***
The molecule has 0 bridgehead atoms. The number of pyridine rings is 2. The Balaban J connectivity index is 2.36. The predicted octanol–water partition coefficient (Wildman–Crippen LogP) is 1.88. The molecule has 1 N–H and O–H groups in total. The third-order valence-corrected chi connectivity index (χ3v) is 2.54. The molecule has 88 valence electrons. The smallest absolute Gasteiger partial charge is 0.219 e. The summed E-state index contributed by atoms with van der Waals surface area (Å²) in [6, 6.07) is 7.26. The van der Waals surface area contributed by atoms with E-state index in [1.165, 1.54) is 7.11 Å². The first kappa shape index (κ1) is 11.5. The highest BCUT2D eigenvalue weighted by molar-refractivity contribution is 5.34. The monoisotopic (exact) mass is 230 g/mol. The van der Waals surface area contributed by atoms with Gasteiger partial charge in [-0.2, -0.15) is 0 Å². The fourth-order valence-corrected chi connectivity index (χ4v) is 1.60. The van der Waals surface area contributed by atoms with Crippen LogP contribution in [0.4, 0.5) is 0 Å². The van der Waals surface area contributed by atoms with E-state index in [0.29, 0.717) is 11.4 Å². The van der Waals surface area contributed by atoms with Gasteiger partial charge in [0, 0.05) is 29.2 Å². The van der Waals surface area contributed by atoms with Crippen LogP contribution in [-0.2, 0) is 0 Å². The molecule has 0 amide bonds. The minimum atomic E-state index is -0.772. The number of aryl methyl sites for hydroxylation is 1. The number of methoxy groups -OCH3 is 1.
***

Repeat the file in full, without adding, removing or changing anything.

The molecule has 0 bridgehead atoms. The number of pyridine rings is 2. The Balaban J connectivity index is 2.36. The predicted octanol–water partition coefficient (Wildman–Crippen LogP) is 1.88. The molecule has 1 N–H and O–H groups in total. The third-order valence-corrected chi connectivity index (χ3v) is 2.54. The molecule has 88 valence electrons. The smallest absolute Gasteiger partial charge is 0.219 e. The summed E-state index contributed by atoms with van der Waals surface area (Å²) in [6, 6.07) is 7.26. The van der Waals surface area contributed by atoms with E-state index in [1.165, 1.54) is 7.11 Å². The first kappa shape index (κ1) is 11.5. The highest BCUT2D eigenvalue weighted by molar-refractivity contribution is 5.34. The monoisotopic (exact) mass is 230 g/mol. The van der Waals surface area contributed by atoms with Gasteiger partial charge in [-0.2, -0.15) is 0 Å². The fourth-order valence-corrected chi connectivity index (χ4v) is 1.60. The van der Waals surface area contributed by atoms with Crippen LogP contribution in [0.4, 0.5) is 0 Å². The van der Waals surface area contributed by atoms with E-state index in [0.29, 0.717) is 11.4 Å². The van der Waals surface area contributed by atoms with Gasteiger partial charge in [0, 0.05) is 29.2 Å². The van der Waals surface area contributed by atoms with Crippen LogP contribution in [-0.2, 0) is 0 Å². The molecule has 0 amide bonds. The minimum atomic E-state index is -0.772. The number of aryl methyl sites for hydroxylation is 1. The number of methoxy groups -OCH3 is 1.